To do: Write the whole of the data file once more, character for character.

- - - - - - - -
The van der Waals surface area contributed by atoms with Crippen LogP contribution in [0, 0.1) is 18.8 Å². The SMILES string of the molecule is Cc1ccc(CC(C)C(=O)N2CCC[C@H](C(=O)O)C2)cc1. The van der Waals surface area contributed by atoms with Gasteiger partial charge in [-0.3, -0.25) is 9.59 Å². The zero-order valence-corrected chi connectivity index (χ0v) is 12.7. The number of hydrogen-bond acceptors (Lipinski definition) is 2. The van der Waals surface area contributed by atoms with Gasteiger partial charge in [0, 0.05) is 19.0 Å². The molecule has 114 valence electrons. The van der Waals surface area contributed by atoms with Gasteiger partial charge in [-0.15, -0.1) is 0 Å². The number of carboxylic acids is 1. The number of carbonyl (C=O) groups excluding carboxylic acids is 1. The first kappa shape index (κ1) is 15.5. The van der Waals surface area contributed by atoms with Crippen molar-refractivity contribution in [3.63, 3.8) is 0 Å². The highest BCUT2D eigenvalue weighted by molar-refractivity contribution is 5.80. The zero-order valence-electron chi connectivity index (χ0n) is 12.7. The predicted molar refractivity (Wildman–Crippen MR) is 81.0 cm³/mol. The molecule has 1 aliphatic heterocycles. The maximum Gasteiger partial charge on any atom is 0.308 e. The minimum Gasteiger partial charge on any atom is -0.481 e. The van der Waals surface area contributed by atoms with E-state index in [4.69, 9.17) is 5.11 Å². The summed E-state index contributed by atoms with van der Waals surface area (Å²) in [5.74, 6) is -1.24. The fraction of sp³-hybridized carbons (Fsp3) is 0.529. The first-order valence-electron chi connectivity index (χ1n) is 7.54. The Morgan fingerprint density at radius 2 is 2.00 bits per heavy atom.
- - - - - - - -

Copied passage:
The van der Waals surface area contributed by atoms with Crippen LogP contribution in [0, 0.1) is 18.8 Å². The SMILES string of the molecule is Cc1ccc(CC(C)C(=O)N2CCC[C@H](C(=O)O)C2)cc1. The van der Waals surface area contributed by atoms with Gasteiger partial charge in [-0.3, -0.25) is 9.59 Å². The zero-order valence-corrected chi connectivity index (χ0v) is 12.7. The number of hydrogen-bond acceptors (Lipinski definition) is 2. The van der Waals surface area contributed by atoms with Gasteiger partial charge in [0, 0.05) is 19.0 Å². The molecule has 114 valence electrons. The van der Waals surface area contributed by atoms with Gasteiger partial charge in [-0.15, -0.1) is 0 Å². The number of carboxylic acids is 1. The number of carbonyl (C=O) groups excluding carboxylic acids is 1. The first kappa shape index (κ1) is 15.5. The van der Waals surface area contributed by atoms with Crippen molar-refractivity contribution in [3.63, 3.8) is 0 Å². The highest BCUT2D eigenvalue weighted by molar-refractivity contribution is 5.80. The zero-order valence-electron chi connectivity index (χ0n) is 12.7. The predicted molar refractivity (Wildman–Crippen MR) is 81.0 cm³/mol. The molecule has 1 aliphatic heterocycles. The maximum Gasteiger partial charge on any atom is 0.308 e. The minimum Gasteiger partial charge on any atom is -0.481 e. The van der Waals surface area contributed by atoms with E-state index in [4.69, 9.17) is 5.11 Å². The summed E-state index contributed by atoms with van der Waals surface area (Å²) in [5.74, 6) is -1.24. The fraction of sp³-hybridized carbons (Fsp3) is 0.529. The first-order valence-electron chi connectivity index (χ1n) is 7.54. The Morgan fingerprint density at radius 2 is 2.00 bits per heavy atom.